Housing policy not driven by welfare
Real estate prices have hit the roof largely because of a lack of regulation in a housing sector ruled by speculators. Faced with a crisis, the centre wants to facilitate private-sector housing initiatives for the urban poor, without doing anything itself. This, the alf study notes, is an unsuccessful strategy.
No purposive thinking has been devoted to housing the poor. "All building bye-laws till now were only for middle-income and high-income groups. The national building code also talked about an ideal house with a minimum of 600 sq ft (56 sq m), but a poor person cannot afford bigger than a 250-sq ft house. It is only in the National Building Code-2005 that the concept and details of housing for the economically weaker section were introduced,' says hudco's V Suresh.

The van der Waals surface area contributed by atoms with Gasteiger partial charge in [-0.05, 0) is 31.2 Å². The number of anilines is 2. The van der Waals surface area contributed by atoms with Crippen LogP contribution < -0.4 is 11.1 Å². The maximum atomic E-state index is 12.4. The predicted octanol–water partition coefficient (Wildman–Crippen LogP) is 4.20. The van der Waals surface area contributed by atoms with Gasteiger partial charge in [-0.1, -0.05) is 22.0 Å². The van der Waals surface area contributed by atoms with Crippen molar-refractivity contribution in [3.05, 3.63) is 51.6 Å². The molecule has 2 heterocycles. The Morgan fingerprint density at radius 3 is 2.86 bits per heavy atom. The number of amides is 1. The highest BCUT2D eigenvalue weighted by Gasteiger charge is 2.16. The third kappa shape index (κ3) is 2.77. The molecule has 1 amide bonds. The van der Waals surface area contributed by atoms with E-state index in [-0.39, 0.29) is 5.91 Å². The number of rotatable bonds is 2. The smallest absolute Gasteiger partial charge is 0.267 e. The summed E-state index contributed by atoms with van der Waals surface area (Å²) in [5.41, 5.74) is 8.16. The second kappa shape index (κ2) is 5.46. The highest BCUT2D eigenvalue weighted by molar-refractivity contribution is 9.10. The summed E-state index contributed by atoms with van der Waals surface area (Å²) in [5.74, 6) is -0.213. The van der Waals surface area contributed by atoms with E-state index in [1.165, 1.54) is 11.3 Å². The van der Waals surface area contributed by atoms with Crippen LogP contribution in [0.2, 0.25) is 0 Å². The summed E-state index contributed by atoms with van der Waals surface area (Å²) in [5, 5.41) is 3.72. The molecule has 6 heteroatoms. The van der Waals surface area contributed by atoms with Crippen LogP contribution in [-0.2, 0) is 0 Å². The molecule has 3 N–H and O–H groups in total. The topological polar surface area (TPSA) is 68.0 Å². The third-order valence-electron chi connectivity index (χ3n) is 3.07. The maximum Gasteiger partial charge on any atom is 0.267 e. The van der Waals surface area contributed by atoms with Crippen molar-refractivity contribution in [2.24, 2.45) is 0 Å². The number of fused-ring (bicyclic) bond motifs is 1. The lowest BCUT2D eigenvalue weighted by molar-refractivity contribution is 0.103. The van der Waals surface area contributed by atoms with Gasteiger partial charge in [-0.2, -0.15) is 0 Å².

Drifts and drafts
The centre has regularly come up with draft policies on slums and housing, but they have either remained on shelves or had no impact. It started making a national slum policy in 1997 that favoured improving infrastructure in slums. But the policy remains a draft (see